Restaurant owners who are interested in successfully growing their business may know that now is the time to grow but do not have the financial resources or management personnel to build and operate a company-owned chain of stores. They should consider franchising.
This can be an effective way to raise capital to build a store and to get dedicated people to run the store. Franchising has proven itself as a successful method to grow one’s business and gain national name recognition.
A successful franchise system starts with a successful prototype store. (The good one)
The franchised business must be profitable, have a name that can be registered as a trademark, and have a business operating system that new franchisees can teach. New franchisees must have sufficient capital to start a franchise program.
Before selling or even offering to sell a franchise, the franchisor must prepare a comprehensive franchise agreement and register a franchise offer circular. Federal and state franchise laws regulate the disclosure of pre-sale information to potential franchisees.
A franchisee must understand the specific ongoing franchise relationship, select a qualified franchisee, and develop a strong long-term relationship with the franchisee.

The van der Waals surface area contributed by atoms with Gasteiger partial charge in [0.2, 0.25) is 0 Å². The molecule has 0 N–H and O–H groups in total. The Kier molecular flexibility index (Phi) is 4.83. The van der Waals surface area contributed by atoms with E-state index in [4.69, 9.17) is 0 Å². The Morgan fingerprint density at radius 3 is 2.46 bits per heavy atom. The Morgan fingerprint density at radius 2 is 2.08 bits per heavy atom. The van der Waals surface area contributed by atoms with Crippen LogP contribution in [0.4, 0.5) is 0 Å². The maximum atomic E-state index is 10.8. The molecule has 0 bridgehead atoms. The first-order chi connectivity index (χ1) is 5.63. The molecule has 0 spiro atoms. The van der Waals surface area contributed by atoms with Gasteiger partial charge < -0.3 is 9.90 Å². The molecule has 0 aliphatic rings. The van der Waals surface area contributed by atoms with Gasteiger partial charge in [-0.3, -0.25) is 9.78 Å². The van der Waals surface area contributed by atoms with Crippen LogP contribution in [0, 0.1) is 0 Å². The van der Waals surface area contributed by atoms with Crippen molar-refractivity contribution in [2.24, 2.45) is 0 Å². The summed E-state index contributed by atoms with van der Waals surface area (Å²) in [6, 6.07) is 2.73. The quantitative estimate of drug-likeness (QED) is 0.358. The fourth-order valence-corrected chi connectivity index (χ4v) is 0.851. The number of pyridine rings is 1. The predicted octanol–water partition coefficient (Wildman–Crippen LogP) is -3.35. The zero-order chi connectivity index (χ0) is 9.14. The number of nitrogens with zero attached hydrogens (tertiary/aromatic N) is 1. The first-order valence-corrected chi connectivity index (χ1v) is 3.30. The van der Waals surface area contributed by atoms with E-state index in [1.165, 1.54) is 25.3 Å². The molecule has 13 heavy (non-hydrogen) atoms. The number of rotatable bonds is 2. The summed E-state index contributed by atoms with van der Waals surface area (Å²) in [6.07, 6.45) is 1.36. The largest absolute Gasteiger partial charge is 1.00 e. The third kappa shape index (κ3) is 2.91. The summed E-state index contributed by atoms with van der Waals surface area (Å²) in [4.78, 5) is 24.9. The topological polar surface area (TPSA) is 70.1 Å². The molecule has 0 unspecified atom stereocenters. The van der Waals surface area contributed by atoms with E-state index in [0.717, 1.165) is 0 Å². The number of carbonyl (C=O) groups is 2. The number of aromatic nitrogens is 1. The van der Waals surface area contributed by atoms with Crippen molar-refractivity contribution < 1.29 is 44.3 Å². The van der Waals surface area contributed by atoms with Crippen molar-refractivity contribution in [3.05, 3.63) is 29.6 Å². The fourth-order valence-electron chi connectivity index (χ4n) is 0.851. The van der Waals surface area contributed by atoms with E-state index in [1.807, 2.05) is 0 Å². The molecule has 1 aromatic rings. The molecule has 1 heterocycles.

The initial franchise fee is a one-time fee charged to new franchisees to secure the franchise, and it can range from $10,000 and up. The ongoing royalty fee is based upon a percentage of the gross sales of each franchise location.
The franchise fee, royalty fees, and the sale of supplies to franchisees are typical ways by which a franchiser makes money. Though the amount of these fees ranges widely, a $25,000 franchise fee and a 6% royalty would be fairly typical.
A franchiser can also provide a money savings for all stores, including its company-owned stores, through volume discounts from suppliers of equipment, inventory, services and advertising.To undertake the legalities of a new franchise, you need a franchise lawyer and a restaurant consultant knowledgeable in franchising.
Your franchise lawyer will write the franchise contract, draft and register the franchise offering circular, register the franchise sales people and advertisements, review the real estate leases, prepare any necessary corporate documents, and have the connections with all the business services necessary for you the fledgling franchiser to get started.
The Restaurant Consultant can assist with operation manuals, training programs, advertising and public relations materials, franchise recruitment programs, business plans and communication programs which are required by your State’s franchising authority.
This consultant can also assist in fine tuning your original operation into a smooth functioning multi-unit enterprise.
Franchisee problems (The Bad)
As franchising has flourished so have the problems between the operators and the franchiser. Over the years a host of franchisee advisory groups and franchise councils have been formed by franchisers to learn what franchisees want and need from the franchiser in order to grow and prosper.
State and Federal regulations, enacted beginning at the end of the 1970’s, more tightly controlled franchising and tended to benefit the franchisee.